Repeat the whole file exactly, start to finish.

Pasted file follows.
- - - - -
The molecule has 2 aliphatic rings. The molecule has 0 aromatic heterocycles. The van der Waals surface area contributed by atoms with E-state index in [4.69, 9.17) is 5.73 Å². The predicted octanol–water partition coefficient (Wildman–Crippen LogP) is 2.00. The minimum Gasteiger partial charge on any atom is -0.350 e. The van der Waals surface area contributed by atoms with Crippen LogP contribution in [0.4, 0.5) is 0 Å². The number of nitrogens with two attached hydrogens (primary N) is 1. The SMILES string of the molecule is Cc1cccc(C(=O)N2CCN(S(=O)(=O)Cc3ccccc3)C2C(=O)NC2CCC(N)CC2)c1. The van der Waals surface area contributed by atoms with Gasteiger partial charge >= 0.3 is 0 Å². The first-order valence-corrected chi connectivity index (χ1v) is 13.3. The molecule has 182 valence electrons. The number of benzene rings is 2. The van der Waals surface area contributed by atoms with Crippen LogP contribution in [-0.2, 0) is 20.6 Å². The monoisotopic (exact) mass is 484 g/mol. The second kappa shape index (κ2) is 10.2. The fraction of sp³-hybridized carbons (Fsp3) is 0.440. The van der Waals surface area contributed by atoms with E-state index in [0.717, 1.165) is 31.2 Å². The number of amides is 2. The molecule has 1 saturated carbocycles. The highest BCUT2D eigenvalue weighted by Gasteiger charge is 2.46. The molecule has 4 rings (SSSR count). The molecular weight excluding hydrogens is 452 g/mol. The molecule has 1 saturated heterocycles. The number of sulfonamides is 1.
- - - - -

The molecule has 2 aliphatic rings. The molecule has 0 aromatic heterocycles. The van der Waals surface area contributed by atoms with E-state index in [4.69, 9.17) is 5.73 Å². The predicted octanol–water partition coefficient (Wildman–Crippen LogP) is 2.00. The minimum Gasteiger partial charge on any atom is -0.350 e. The van der Waals surface area contributed by atoms with Crippen LogP contribution in [0.4, 0.5) is 0 Å². The number of nitrogens with two attached hydrogens (primary N) is 1. The SMILES string of the molecule is Cc1cccc(C(=O)N2CCN(S(=O)(=O)Cc3ccccc3)C2C(=O)NC2CCC(N)CC2)c1. The van der Waals surface area contributed by atoms with Gasteiger partial charge >= 0.3 is 0 Å². The first-order valence-corrected chi connectivity index (χ1v) is 13.3. The molecule has 182 valence electrons. The number of benzene rings is 2. The van der Waals surface area contributed by atoms with Crippen LogP contribution in [-0.2, 0) is 20.6 Å². The monoisotopic (exact) mass is 484 g/mol. The second kappa shape index (κ2) is 10.2. The fraction of sp³-hybridized carbons (Fsp3) is 0.440. The van der Waals surface area contributed by atoms with E-state index in [0.717, 1.165) is 31.2 Å². The number of amides is 2. The molecule has 1 saturated carbocycles. The highest BCUT2D eigenvalue weighted by Gasteiger charge is 2.46. The molecule has 4 rings (SSSR count). The molecular weight excluding hydrogens is 452 g/mol. The molecule has 1 saturated heterocycles. The number of sulfonamides is 1.